Fisher, Thomas Henry

Thomas first appears on a census in 1891. He was living with his family at 51 Union Street Court 1, Tipton West Bromwich. The family at that time comprised of head and father  also  named Thomas Fisher aged 43, a Puddler in the iron works. His wife was Eliza 42. Their children were Eliza 15, Thomas H 9 and Annie 2.

The next census of 1901 finds the family still living in the Midlands at 36 William Street, West Bromwich. Apart from all being 10 years older the family was much the same. Thomas was still a puddler now aged 53, Eliza was 52,  Daughter Eliza who would have been 25 was no longer at home. Thomas Henry was 19  and was an iron galvaniser and Annie was 12

By the 1911 census, Thomas Henry was a 29 year old married man living at 49 Farley Street West Bromwich with his wife of 7 years, Betsy. They had one child who was 4 years old and was named after his father – Thomas H.

At some point in the next four years the family moved to Shotton presumably for Thomas to take up his work as a galvaniser at John Summers iron works. There is a card for him in the Flintshire Roll of Honour at the County Archive Office in Hawarden which gives the regimental details as above and the address 5 Health Street Shotton. It says he served for 2 years and that he was killed in action in Palestine. The card was signed by Thomas Fisher – probably his father.

Thomas’s army service records survive and are available on .  They tell us that he Attested on the 12th December 1915 when he was 34 years old at Shotton. It includes details of his marriage to Betsy Matthews on 3rd May 1903. The records name his children and we see that Thomas Henry born 28th December 1906  had a little brother Walter born on 18th January 1915.

His records show that he was assigned to the Army Reserve until 4th July 1916 when he was mobilised and joined the 5th Bn of the RWF  on the 6th July 1916 and joined the Expeditionary force in Egypt in March 1917. A casualty form records that he had a spell in hospital suffering from dysentry in April that same year.  The same form reports that he was killed in action 27th December 1917.There is correspondence from the army to Betsy regarding her receiving the Memorial Scroll and king’s message.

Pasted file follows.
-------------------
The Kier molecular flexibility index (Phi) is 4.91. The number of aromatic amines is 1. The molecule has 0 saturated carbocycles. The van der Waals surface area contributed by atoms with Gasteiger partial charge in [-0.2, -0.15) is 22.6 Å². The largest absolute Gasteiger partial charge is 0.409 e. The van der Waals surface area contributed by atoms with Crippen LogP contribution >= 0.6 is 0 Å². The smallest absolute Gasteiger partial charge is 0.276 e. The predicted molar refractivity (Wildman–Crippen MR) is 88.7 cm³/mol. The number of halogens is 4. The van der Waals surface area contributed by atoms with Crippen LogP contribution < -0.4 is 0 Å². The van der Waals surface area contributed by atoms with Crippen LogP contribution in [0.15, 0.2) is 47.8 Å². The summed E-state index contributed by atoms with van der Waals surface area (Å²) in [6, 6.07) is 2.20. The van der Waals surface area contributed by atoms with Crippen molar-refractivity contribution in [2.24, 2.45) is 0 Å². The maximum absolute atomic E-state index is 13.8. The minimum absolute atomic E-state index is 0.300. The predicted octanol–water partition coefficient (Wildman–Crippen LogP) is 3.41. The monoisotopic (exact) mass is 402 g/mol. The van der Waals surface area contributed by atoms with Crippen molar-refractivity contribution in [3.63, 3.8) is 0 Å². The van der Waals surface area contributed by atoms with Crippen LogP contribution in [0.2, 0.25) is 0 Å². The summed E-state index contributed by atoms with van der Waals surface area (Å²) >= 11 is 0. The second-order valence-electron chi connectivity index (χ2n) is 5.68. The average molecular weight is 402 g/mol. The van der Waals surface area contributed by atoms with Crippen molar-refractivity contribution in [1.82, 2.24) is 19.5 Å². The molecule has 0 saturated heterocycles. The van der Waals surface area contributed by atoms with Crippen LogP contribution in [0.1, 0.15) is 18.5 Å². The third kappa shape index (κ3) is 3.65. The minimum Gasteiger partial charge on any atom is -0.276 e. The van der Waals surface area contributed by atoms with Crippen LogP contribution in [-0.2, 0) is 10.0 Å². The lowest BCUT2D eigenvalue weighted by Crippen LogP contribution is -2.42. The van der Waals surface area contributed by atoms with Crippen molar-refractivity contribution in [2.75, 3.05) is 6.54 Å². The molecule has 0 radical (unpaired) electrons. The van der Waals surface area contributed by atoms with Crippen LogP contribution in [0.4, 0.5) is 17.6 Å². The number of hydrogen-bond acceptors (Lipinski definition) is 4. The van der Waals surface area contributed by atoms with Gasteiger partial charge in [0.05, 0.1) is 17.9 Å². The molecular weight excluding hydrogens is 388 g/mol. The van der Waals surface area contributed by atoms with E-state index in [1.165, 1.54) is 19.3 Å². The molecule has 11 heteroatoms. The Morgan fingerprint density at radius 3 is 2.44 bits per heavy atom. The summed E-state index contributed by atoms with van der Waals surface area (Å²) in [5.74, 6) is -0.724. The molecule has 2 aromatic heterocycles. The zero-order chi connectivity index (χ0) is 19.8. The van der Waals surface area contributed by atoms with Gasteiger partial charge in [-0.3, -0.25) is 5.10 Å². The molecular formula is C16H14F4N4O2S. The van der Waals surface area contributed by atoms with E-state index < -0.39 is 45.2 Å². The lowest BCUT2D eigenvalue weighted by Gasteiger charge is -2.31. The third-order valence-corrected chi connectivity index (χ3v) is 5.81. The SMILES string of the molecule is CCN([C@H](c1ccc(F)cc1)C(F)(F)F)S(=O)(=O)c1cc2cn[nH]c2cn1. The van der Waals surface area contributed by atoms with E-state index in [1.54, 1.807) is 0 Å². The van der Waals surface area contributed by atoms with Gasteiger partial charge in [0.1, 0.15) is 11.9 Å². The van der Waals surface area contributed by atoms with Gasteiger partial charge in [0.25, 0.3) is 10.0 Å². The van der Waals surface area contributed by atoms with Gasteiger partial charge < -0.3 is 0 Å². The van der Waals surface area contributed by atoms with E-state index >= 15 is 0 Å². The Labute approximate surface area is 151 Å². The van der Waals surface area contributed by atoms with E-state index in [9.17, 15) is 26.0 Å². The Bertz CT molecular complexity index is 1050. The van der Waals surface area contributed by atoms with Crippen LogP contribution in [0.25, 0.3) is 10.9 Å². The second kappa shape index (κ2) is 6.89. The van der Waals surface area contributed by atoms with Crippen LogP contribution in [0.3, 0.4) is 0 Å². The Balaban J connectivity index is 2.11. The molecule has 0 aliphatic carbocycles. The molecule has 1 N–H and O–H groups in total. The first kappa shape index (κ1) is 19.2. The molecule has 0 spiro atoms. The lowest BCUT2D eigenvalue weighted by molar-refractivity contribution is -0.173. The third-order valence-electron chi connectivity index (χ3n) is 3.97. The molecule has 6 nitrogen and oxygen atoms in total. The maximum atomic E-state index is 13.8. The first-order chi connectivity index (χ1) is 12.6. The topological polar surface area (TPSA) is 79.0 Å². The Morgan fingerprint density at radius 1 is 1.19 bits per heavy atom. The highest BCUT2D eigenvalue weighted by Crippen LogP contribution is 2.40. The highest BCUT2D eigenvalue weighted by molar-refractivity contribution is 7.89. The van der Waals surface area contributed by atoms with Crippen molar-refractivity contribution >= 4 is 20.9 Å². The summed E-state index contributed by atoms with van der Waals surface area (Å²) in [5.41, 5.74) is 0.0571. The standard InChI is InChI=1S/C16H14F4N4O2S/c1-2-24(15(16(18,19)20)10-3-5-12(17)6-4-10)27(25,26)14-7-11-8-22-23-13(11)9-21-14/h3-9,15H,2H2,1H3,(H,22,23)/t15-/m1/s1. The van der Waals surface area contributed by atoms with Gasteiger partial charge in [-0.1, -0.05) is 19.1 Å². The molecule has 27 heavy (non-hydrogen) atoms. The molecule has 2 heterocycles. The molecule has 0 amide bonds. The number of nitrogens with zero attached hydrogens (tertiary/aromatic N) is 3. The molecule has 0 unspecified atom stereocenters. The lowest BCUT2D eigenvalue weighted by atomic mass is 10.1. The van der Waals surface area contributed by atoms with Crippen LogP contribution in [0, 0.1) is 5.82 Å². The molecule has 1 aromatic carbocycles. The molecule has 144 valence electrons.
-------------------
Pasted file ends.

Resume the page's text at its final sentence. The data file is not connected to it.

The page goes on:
Thomas Henry Fisher in the UK, Army Registers of Soldiers’ Effects, 1901-1929 tells us that the sole Legatee was his widow Betsy who was paid £6. 19s 1d on the 7th June 1918 and his War Gratuity of £6.0s 0d on the 11th November 1919.

Thomas Henry Fisher is also remembered on the Tipton War Memorial, thanks to Andy Johnson on the “Great War Forum:“, who is researching the men on that memorial and tells me that there are other men who enlisted in Shotton, but were born in Staffordshire, Tipton area in particular.   Frederck Hotchkiss, being 1 of them, please click on the link to read his story.

Andy also gave other information regarding Thomas Henry and other comrades of the 24th RWF:-

Hello again Mavis
I’ve looked at the entry for T H Fisher, and you have most detail about him already.
The only thing extra I have is about the action: For most of 1917 the Turkish defensive line stretched from Beersheba to Gaza on the coast after their retreat across the Sinai Peninsula from the Suez defeats. The Gaza-Beersheba line was breeched in October 1917 at the 3rd Battle of Gaza. The Turks were followed in their retreat, and Jerusalem was captured on 9th December 1917. Skirmishing continued throughout December as the Turks continued to retreat eastwards. Thomas Fisher was killed in action on 27th December during an attack by the 24th RWF on Hill 2450 at Kled Dreihemeh. Twenty nine men from the 24th RWF were killed on 27th December, two more dying from their wounds before the end of the year. Thomas was buried on the 29th December 1917, and later reburied at Jerusalem War Cemetery. I have a photo of his grave, not brilliant but I can’t complain as someone else took it for me, I can’t imagine visiting Jerusalem. Andy

Learn more about the other soldiers on the Connahs Quay and Shotton War Memorial

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